"Robot" means worker. From Wikipedia:
The word robot was introduced to the public by the Czech interwar writer Karel Čapek in his play R.U.R. (Rossum's Universal Robots), published in 1920. The play begins in a factory that makes artificial people called robots, though they are closer to the modern ideas of androids, creatures who can be mistaken for humans. They can plainly think for themselves, though they seem happy to serve. At issue is whether the robots are being exploited and the consequences of their treatment.
Karel Čapek himself did not coin the word. He wrote a short letter in reference to an etymology in the Oxford English Dictionary in which he named his brother, the painter and writer Josef Čapek, as its actual originator.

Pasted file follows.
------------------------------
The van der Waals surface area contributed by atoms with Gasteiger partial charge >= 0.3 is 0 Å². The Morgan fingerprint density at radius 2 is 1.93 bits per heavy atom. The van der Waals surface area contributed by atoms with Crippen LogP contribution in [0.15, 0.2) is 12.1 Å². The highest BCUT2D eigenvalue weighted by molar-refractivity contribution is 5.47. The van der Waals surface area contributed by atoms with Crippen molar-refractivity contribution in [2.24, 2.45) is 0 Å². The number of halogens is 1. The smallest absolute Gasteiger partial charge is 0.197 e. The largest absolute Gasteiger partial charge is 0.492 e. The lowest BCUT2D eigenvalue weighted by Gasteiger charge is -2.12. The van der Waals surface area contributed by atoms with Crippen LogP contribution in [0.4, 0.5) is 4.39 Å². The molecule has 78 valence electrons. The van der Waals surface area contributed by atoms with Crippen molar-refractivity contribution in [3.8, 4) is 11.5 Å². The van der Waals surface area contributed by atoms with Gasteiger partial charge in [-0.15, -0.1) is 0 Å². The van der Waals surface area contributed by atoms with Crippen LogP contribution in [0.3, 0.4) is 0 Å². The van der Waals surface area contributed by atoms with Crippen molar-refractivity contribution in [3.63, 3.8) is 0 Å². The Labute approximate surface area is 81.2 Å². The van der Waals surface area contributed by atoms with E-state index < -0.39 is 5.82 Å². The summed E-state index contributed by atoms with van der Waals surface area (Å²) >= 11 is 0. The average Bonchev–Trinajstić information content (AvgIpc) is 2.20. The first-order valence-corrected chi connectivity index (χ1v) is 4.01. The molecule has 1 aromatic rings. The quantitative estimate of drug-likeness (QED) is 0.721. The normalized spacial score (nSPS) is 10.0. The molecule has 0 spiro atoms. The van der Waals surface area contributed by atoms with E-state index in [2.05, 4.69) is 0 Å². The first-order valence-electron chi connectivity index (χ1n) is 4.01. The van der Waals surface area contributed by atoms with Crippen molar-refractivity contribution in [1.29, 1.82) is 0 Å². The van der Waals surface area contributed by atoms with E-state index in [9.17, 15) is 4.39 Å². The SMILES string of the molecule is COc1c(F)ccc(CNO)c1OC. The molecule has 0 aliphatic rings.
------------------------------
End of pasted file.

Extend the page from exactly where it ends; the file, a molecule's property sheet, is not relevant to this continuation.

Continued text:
In an article in the Czech journal Lidové noviny in 1933, he explained that he had originally wanted to call the creatures laboři ("workers", from Latin labor) or dělňasi(from Czech dělníci - "workers"). However, he did not like the word, and sought advice from his brother Josef, who suggested "roboti". The word robota means literally "corvée", "serf labor", and figuratively "drudgery" or "hard work" in Czech and also (more general) "work", "labor" in many Slavic languages (e.g.: Slovak,Polish, archaic Czech). Traditionally the robota was the work period a serf (corvée) had to give for his lord, typically 6 months of the year. The origin of the word is the Old Church Slavonic rabota "servitude" ("work" in contemporary Bulgarian and Russian), which in turn comes from the Indo-European root *orbh-. Serfdomwas outlawed in 1848 in Bohemia, so at the time Čapek wrote R.U.R., usage of the term robota had broadened to include various types of work, but the obsolete sense of "serfdom" would still have been known. It is not clear from which language Čapek took the radix "robot(a)". This question is not irrelevant, because its answer could help to reveal an original Čapek´s conception of robots. If from the modern Czech language, the notion of robot should be understood as an „automatic serf“ (it means a subordinated creature without own will). If from Polish, Russian or Slovak (Karel Čapek and his brother were frequent visitors of Slovakia which in this time was a part of Czechoslovakia, because their father MUDr. Antonín Čapek from 1916 worked as a physician in Trenčianske Teplice.), the word robotwould simply mean a „worker“ what is a more universal and neutral notion. The aspect of pronunciation probably also played a role in Čapek's final decision: In non-Slavic languages it is more easily to pronounce a word robot than dělňas or laboř.